Almost exactly one year after the day he should have died, Gary Hanson made it back to Bloomsday.

This time he didn’t blaze through the course. He was not among the leaders, in his age group or otherwise.

He walked. Even as the clean-up crew started sweeping up the course and cars began to trickle back onto the streets, he walked.

He still had a pin in one leg. His injured brain still had him seeing double, but he walked the whole thing.

He was one of the last to finish, in a time just over four hours. Along the way people yelled at him to go faster, pick up the pace.

“If I could, don’t you think I would?” Gary told them, as quoted in a short notebook piece in the Spokesman.

Organizers of the race voted him the “Spirit of Bloomsday.”

Months later he walked a marathon in Coeur d’Alene. In the years following, he hit Bloomsday every year except one.

He says he’ll be back in Spokane again a month from now, improving on his time.

“I wanted to prove to people that you can do what you want to do,” Gary says. “The second year I did it an hour faster than the first year. The year after that I did it close to an hour faster than that. I’m probably not going to get back to my old time, because I was pretty good … but it’s nice being back.”

To this day, Gary Hanson keeps clips of some of the the articles about the accident. He also has a compilation of the TV broadcasts on a VHS tape, which he had his son – a radio and TV major at UM – put together. He can’t watch the tape without crying.

His recovery efforts have run the gamut from traditional Western care to the most alternative. Each night for an hour he hooks his ears and head up to a suitcase-sized machine that he says reads his biofeedback and uses electricity to try to repair the damaged pathways in his brain.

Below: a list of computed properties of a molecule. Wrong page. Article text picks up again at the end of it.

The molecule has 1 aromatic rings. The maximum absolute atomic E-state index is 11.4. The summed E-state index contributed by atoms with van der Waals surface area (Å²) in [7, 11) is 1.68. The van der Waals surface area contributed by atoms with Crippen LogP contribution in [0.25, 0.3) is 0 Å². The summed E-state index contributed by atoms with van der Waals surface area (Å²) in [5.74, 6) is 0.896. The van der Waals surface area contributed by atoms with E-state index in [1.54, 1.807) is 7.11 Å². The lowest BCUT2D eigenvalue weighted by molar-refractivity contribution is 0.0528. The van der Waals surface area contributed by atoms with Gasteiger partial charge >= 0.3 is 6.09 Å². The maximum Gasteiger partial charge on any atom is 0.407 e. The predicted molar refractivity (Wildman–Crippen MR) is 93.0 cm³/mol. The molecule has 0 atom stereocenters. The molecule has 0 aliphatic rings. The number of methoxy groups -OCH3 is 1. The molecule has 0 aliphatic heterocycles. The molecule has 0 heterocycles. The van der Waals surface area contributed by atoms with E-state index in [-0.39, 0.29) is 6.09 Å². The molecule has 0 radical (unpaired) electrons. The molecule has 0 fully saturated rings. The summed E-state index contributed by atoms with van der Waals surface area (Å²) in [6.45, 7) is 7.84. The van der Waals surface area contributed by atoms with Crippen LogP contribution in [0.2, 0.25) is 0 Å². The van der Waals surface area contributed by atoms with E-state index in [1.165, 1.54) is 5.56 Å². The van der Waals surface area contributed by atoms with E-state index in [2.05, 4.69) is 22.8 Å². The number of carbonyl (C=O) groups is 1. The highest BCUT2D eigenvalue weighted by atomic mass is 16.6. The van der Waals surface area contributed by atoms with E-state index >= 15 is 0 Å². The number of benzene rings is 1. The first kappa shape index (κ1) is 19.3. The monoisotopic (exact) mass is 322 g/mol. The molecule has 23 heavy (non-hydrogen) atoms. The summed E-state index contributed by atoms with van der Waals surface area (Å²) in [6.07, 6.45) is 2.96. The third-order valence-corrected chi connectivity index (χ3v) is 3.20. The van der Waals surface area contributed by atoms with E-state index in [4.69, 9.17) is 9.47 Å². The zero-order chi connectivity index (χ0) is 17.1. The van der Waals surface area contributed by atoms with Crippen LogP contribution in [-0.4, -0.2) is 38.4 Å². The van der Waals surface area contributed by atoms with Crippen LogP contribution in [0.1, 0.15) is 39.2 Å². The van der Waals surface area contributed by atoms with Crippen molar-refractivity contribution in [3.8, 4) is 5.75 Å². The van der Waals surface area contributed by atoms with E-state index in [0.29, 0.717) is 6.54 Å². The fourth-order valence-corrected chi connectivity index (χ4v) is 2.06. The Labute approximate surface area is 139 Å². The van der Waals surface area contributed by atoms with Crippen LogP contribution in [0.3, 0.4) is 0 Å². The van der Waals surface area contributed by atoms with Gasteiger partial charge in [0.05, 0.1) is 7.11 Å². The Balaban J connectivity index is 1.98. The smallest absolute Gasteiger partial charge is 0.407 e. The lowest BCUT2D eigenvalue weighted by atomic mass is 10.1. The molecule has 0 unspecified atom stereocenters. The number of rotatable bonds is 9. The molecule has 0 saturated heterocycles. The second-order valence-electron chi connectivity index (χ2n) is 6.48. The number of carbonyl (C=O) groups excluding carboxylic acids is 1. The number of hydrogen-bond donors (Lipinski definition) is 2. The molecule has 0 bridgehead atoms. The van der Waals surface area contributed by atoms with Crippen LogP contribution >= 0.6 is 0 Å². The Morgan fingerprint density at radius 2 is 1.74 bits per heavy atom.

He still yearns to run and – after the run is over – to drink a beer. Since the accident, he has to carefully monitor his alcohol consumption.

“I’m a cheap drunk,” he shrugs.

He has other hobbies now too.

He plays cribbage at a local hang out. He has a shop behind the house where he’s started crafting his own knives. The walls out there are covered in posters from races, plaques, awards he’s won.

Early on, he took up the harp, but admits he doesn’t play it much anymore.

He still walks every day. He also hits the treadmill and does a lot of push-ups.

The accident is always there, but it doesn’t own him.

“It changed me,” he says “I’m having a great time, but it changed life. You don’t go down the same path, you’ve got to veer over a little bit. I think I veered over a lot, and so did Gail. But we’re doing fine.”

He says this from a leather easy chair, on an overcast afternoon last week. Gail is on the couch a few feet away. Their house is clean and quiet and new. Their days seem subdued and as contented as can be, given the circumstances.

Gary is, after all, still alive.

And right now, he’s hungry. He wants Chinese. Later, he might work in his shop. He might take a walk. He might play some crib or smoke his pipe. He smiles at the thought of it.

“I feel really blessed,” he says. “I really do.”

This is their life. Small things. Big victories.

Try to go a little faster every day.